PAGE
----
Data security startup Cyera lands a $100M investment

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A trend accelerated by the mass move to digital during the pandemic, enterprises are having to handle an increasing amount of proprietary data. According to one survey, the average company deals with 63% growth in data volume per month, with 12% of respondents reporting a whopping 100% growth.

As the amount of data grows, it becomes tougher for organizations to keep track of it — and ensure that it remains secure. Seeking to protect it, Yotam Segev and Tamar Bar-Ilan, who met several years ago in the Israel Defense Forces, co-founded Cyera, a platform intended to provide companies greater visibility over their sensitive data.

Demonstrating the enthusiasm around such solutions, Cyera today closed a $100 million Series B funding round led by Accel with participation from Sequoia, Cyberstarts and Redpoint Ventures. The round brings Cyera’s total raised to $160 million, which Segev, who serves as Cyera’s CEO, says will be put toward investing in engineering talent and R&D.

The funding is all the more impressive in the context of the broader cybersecurity landscape, which — once bright — has been dimming slightly, at least in terms of the VC investments floating around. Funding for cybersecurity startups dropped 58% in Q1 2023 compared to Q1 2022, with deal flow dipping to 149 deals — the lowest in years and down 45% year-over-year, according to CrunchBase.

“The move to distributed work and software-as-a-service (SaaS) collaboration platforms during the pandemic has accelerated the need for effective data security, and highlighted the shortcomings of legacy solutions to keep pace with data creation, sprawl and evolution in the cloud era,” Segev told TechCrunch in an email interview. “By providing that deep context and understanding of the data a company manages, and providing detailed insight and remediations for security, privacy and compliance exposures, Cyera is revolutionizing data security.”

Cyera falls into the category of platforms known as data security posture management (DSPM), which attempt to abstract away and automate common data detection and protection practices — particularly in the cloud. The past several years have seen a fair number of DSPM startups emerge from stealth, like Laminar Security, Dig Security, Sentra, BigID and Varonis.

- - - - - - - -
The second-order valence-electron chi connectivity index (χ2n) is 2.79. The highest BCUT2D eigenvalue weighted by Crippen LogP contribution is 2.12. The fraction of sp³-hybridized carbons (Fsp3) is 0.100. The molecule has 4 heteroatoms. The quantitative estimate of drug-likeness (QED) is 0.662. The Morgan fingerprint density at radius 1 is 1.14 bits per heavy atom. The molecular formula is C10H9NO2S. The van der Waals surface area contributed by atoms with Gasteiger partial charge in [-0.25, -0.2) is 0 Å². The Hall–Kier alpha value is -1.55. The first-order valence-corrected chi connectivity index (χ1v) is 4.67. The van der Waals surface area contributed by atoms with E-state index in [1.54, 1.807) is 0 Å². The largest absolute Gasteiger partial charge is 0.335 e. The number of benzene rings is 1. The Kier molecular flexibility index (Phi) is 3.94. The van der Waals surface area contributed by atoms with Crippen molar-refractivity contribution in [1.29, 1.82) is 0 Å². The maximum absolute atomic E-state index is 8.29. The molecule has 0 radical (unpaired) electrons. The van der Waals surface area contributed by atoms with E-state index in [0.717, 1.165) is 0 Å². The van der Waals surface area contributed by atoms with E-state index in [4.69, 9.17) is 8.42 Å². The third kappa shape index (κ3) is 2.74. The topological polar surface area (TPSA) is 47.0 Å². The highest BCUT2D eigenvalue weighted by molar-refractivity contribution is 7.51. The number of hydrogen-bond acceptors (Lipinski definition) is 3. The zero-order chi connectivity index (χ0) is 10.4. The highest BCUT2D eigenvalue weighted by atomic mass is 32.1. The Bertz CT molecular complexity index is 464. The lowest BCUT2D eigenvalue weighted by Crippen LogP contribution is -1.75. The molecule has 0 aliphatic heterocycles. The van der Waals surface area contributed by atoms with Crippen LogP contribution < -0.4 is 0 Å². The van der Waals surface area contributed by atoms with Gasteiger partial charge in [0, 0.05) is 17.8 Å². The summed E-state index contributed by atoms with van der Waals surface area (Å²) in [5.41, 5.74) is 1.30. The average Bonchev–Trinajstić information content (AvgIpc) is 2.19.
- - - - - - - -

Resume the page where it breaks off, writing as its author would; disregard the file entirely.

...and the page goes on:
The rise has coincided not only with the growth in data under enterprise management, but with the climbing adoption of the cloud and cloud technologies. According to a recent O’Reilly poll, 90% of organizations reported using cloud computing in 2021 —  an increase from 88% in 2020. Gartner predicts, meanwhile, that by 2027, more than 50% of enterprises will adopt industry cloud platforms — platforms with features and services tailored to industries such as healthcare, logistics and retail — to accelerate their business initiatives.

Cyera

Cyera’s security platform, which highlights potential security issues relating to a company’s data, including exposure to potentially malicious outside sources.

So what makes Cyera stand apart from the sea of DSPM vendors out there? Segev asserts that the platform has a wider — and more holistic — focus than most.

“DSPM startups … have limited capabilities,” Segev said. “Legacy vendors attempting to ‘bolt on’ DSPM capability are architecturally flawed and can’t scale the way Cyera does. Cyera has differentiated itself from the slew of DSPM vendors in the space by focusing on an AI-powered data security platform to protect all of a company’s data, everywhere.”

To that end, Cyera leverages an OpenAI large language model (via OpenAI’s API) to deliver context around the data that a company manages. (In recent weeks, Microsoft and Google have similarly launched products that tap language models to help contextualize security issues.) The model can discover, classify and identify different types of data, providing an understanding of what a company’s data represents (e.g. the role is serves and the region where it’s from).

At a higher level, Cyera spotlights exposures, posture issues and risks associated with overly permissive access to data.

A recent addition to the suite, Cyera offers a browser extension that anonymizes sensitive data typed into OpenAI’s AI-powered chatbot, ChatGPT — timely in light of company bans of ChatGPT over privacy concerns. SafeType attempts to automatically detect sensitive data in prompts, stopping it (at least in theory) from being sent to ChatGPT.

“We provide complete cloud data security coverage across software-as-a-service, platform-as-a-service and infrastructure-as-a-service environments, with on-prem support coming in 2024,” Segev added. “The result is cloud data security that enables businesses to be more agile and innovative while mitigating risk to reputation, customer loyalty and compliance stemming from data theft.”

Impressively, despite its relatively small (100-person) team, Cyera claims that it’s managed to gain “strong traction” among the S&P 500 in the two years since it launched. Cyera secured “double digit” new customers in Q4 2022 alone and an astounding 800% in revenue growth in 2022.

By the end of the year, Segev expects that the staff will grow to 150 people.

“Cyera’s agentless technology and novel technical innovations to streamline and accelerate data store inventory creation and data classification ensure that businesses will have the confidence that they always know what data they have, where it is located and what it represents,” Segev said. “Because Cyera’s process is automatic and continuous, security teams are empowered with up-to-date context and understanding of sensitive data exposure, as well as insight into how to best partner with the business to address and remediate risk.”

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